In honor of Black History Month, we sat down with our Chief Social Initiative Officer, Kacy Swain, and Visual Content Manager, D’andrée Galipeau, to talk about their experience as black women working in the music industry.
Can you explain your role at Blue Élan:
Kacy Swain (KS) - I am the Chief Social Initiative Officer for the label. I take the lead in overseeing and implementing campaigns that support the views of the company. In addition, I also project manage various artists on our roster, guiding their album release and roll out strategies.
D’andrée Galipeau (DG) - My title is Visual Content Manager. In short, I create the marketing assets needed to support our artists releases. More specifically, I create, design, produce, and edit any visuals Blue Élan doesn’t outsource – from album trailers, cover art, posters, and more.
KS, how have you navigated the last two years, one of them in this role? If you had to bring awareness to something specific you’ve learned while developing this role, what would it be?
KS - I’ve navigated the last two years by taking the time to have important conversations with the people around me. Stepping into the role as Chief Social Initiative Officer at a time where a lot of people are now beginning to understand various social issues for the first time is a demanding task, especially at 26. But being supported by a team that takes these issues as seriously as I do has made the transition not only smoother, but effective and rewarding.
If there was one thing I learned while stepping into this role is that there is an outrageously low amount of black female executives working in the music industry. Did you know that among the 4,060 executives across 119 companies and six categories – music groups, labels, publishers, radio, streaming and live music promotion – white male executives outnumbered black women by 17.7 to one? That’s a huge gap that needs to be recognized and changed.
Being included in the small percentage of black female executives in the music industry gives me the drive to continue to open doors for more black women to break through barriers and excel in their careers.
DG, how does your experience as a tri-racial, queer, black woman shape your experience working in the music industry? Especially as a creative, not typically seen in those spaces?
DG: I’m deeply focused on the conversation surrounding erasure of black and queer artist’s work. Everything I do and make must honor the integrity of our label’s artists and be up-to-date with current visual aesthetics and trends, which stem often from BIPOC and LGBTQIA communities. I am a tri-racial queer woman, and am a part of those communities. So much of the conversation in the past couple years dissected the truth of the lack of inclusivity in the music industry and the appropriation of queer and black ideas and styles; it has been an interesting thought to navigate being that, and doing that at a label that has predominantly white/cis artists.
Who are a few of your favorite black artists that inspire what you do?
DG: I’m a fan of artists that need to express themselves in a creative medium to better understand themselves and how to better exist in this world – even more so when the artists are multifaceted. Some of the artists I’ve always turned to for inspiration are Chaka Kahn Cree Summer, Raphael Saadiq, Amanda Seales, any Black DJ and/or producer, and all of my friends and community members even trying to live a creative life. Some of my favorite contemporary musical artists are Bambii, Sault, FKA Twigs and Kelsey Lu.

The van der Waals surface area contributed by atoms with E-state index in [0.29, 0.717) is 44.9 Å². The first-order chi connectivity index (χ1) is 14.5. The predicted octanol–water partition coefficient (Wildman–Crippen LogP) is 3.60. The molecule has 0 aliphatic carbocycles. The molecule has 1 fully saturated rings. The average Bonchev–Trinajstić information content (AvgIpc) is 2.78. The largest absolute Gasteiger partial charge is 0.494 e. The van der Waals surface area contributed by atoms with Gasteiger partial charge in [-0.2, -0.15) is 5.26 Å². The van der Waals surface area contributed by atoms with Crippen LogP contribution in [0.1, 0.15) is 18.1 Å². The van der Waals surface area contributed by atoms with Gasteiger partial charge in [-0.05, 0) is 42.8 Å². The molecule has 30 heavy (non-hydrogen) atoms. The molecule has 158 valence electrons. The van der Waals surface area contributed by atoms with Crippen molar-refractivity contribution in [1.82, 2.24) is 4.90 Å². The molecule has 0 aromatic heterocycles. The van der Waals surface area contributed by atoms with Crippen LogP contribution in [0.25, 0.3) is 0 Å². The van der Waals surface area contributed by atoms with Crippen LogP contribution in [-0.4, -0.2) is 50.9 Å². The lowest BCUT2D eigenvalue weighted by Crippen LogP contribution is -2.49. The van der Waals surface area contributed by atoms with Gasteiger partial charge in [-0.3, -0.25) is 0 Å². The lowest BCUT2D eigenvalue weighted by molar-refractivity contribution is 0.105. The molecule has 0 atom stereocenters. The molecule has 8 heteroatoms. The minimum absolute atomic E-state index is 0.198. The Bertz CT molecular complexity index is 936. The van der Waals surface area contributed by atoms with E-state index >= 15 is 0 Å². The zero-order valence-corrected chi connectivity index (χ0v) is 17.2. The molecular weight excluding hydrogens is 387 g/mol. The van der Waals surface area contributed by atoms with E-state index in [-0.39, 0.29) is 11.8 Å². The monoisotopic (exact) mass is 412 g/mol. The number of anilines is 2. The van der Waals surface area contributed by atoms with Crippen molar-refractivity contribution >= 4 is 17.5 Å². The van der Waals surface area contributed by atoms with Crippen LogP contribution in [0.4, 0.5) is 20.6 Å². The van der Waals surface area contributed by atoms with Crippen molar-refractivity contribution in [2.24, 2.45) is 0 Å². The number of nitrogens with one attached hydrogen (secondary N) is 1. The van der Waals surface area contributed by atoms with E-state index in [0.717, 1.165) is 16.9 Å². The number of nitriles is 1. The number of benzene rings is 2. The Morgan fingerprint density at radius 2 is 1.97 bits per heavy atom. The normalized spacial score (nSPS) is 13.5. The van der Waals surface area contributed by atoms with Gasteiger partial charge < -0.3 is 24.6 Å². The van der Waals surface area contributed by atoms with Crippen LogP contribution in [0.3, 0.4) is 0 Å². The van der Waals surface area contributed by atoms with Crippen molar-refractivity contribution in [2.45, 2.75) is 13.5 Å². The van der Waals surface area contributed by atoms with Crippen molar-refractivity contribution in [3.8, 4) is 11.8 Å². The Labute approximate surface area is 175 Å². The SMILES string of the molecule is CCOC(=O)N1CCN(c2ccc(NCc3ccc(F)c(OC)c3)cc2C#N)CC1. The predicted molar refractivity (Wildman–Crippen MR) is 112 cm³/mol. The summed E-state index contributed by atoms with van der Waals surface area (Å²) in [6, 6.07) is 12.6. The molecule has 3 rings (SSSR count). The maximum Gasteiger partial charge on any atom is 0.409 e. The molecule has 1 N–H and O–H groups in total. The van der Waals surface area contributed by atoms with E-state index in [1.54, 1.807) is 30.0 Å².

KS: I am a huge fan of anyone who doesn’t diminish themselves to stay in an industry that historically does not cater to the cultural authenticity of blackness. Some of my favorite artists right now are – VanJess, Tierra Whack, Tems, Victoria Monêt, and Solange. A few of my favorite musical trailblazers are – Eartha Kitt, Sade, Tracy Chapman, and Lauryn Hill.
To continue celebrating Black History Month, check out our resource guide below:
- Roll of Thunder, Hear My Cry (Mildred D. Taylor)
- Set in Mississippi at the height of the Depression, this is the story of one family's struggle to maintain their integrity, pride, and independence in the face of racism and social injustice.
- The New Jim Crow (Michelle Alexander)
- The New Jim Crow is a stunning account of the rebirth of a caste-like system in the United States, one that has resulted in millions of African Americans locked behind bars and then relegated to a permanent second-class status – denied the very rights supposedly won in the Civil Rights Movement.
- The Vanishing Half (Britt Bennet)
- Enthralling and brilliantly moving, The Vanishing Half is one of the most famous African American books. Absolutely a page turner, it explores deeper themes of race, gender and class.
- Black Bottom Saints (Alice Randall)
- Based on recently declassified files, Oscar-nominated filmmaker Sam Pollard explores the US government's surveillance and harassment of Martin Luther King, Jr.
- A chronicle of Dr. Martin Luther King, Jr.'s campaign to secure equal voting rights via an epic march from Selma to Montgomery, Alabama, in 1965.
- In this thought-provoking documentary, scholars, activists and politicians analyze the criminalization of African Americans and the U.S.
- Hidden Figures
- NPR – Real Black History
- NPR – Code Switch
- Hosted by journalists of color, Code Switch tackles the subject of race with empathy and humor. This podcast explore how race affects every part of society – from politics and pop culture to history, food and everything in between.
- The Stoop
- School Colors